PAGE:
Lit lesson was interesting today. Ms Johnson was sitting in, along with Ms Kuang. They were to talk with us for one hour about various Rafflesian stuff, like how we can’t hold a proper conversation or look a person straight in the eye, or have social graces and common sense, even the Lit RA students. Especially us, really.
We didn’t touch our notes today, but it was a meaningful lesson all the same. There’re people who think Lit students are really just idiots who read books and write notes in all the margins and crossdress and do little skits in high-pitched voices. I shrug those off – life isn’t about pleasing everyone – but there is truth in the accusations, in some of us, at least. While there are good speakers, charismatic and charming dudes amongst us, I think we see more of the gauche, book-toting nerds who try to hang around looking learned. Maybe it’s something about being Rafflesian. We’ve never exactly had time to learn about charm and wit, and all the other things that will really carry you through your life. Instead, we get a whole load of arrogance and hot air. We go around expecting favours from our seniors and teachers, scowling when they aren’t granted, muttering mutinously as you skulk away. It is not a pleasant sight. The only thing worse than being arrogant is being arrogant when you obviously aren’t qualified to do so.
It doesn’t work that way. If you’re going to want respect, you better damn well make sure you earn it. Being a humanitarian only in name and paper qualifications won’t get you there.
Tennis finals today.
It was exciting to look forward to. I’ve never gone to support a tennis match in RI, even though Tennis is one of the few sports Raffles can expect to cruise to the finals. This year it’s different. We have a resident tennis captain, and it was our duty to turn up and support him. He may not be amongst the best players or the first team, but he has probably worked the hardest, done the most in the team, and it was only right that we gave him a motley bunch of fanboys, if only for an afternoon.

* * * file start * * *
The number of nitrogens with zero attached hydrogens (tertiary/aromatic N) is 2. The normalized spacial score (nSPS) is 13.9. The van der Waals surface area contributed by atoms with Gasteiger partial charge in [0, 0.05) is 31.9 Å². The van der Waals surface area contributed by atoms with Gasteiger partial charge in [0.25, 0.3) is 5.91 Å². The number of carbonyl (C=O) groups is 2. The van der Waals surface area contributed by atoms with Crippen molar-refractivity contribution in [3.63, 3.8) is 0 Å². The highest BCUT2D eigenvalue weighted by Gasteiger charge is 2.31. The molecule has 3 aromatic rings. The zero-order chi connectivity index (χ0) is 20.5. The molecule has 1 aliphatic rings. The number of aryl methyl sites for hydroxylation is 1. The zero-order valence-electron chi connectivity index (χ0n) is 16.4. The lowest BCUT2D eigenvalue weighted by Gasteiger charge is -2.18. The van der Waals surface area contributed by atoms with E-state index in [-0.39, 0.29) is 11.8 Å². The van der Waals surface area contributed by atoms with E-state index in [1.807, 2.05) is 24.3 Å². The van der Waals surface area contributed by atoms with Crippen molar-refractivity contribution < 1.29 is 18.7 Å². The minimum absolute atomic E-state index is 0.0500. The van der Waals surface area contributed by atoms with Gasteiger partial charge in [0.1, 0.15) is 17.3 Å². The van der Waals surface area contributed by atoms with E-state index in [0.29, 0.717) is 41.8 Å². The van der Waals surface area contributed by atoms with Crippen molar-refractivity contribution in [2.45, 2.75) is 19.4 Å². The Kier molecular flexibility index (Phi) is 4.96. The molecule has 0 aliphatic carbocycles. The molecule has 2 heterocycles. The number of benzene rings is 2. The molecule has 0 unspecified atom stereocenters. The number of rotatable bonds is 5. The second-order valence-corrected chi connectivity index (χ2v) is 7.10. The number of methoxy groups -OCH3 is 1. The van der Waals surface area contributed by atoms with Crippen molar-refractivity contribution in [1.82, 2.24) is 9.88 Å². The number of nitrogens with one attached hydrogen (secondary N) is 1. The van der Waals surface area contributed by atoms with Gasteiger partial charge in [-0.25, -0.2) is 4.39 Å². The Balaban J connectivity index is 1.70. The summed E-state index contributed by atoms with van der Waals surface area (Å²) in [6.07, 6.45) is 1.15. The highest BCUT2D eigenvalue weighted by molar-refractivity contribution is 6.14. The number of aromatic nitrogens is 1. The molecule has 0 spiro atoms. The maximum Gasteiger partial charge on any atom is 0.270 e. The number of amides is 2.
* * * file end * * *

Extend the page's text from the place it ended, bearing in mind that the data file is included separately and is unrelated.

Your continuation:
Tennis is quite a nice game to spectate. The play is beautiful, the sky sunny and everything. Around two sets into the games, heavy rain ensued.
Jarrell: It’s raining on our parade! Hahaha!
Me: …Not funny.
The few of us went to City Hall to eat, before leaving for home. We discussed random stuff again, like How Wealthy Is Everyone, What If Some Girl Liked R In JC and What Tacos Will We Buy. I like my class. I feel almost normal next to them. (It’s also interesting to know how much boys gossip. We could hold our own against the fairer sex any time.)
And thus the tennis finals (or what’s left of it) will be held tomorrow. I have a Lit lecture then. (though who cares about Greek art? Only those weird guys who walk around school wearing nothing but, uh, togas with “GREECE” printed across the middle.) Good luck, Captain Shoujian.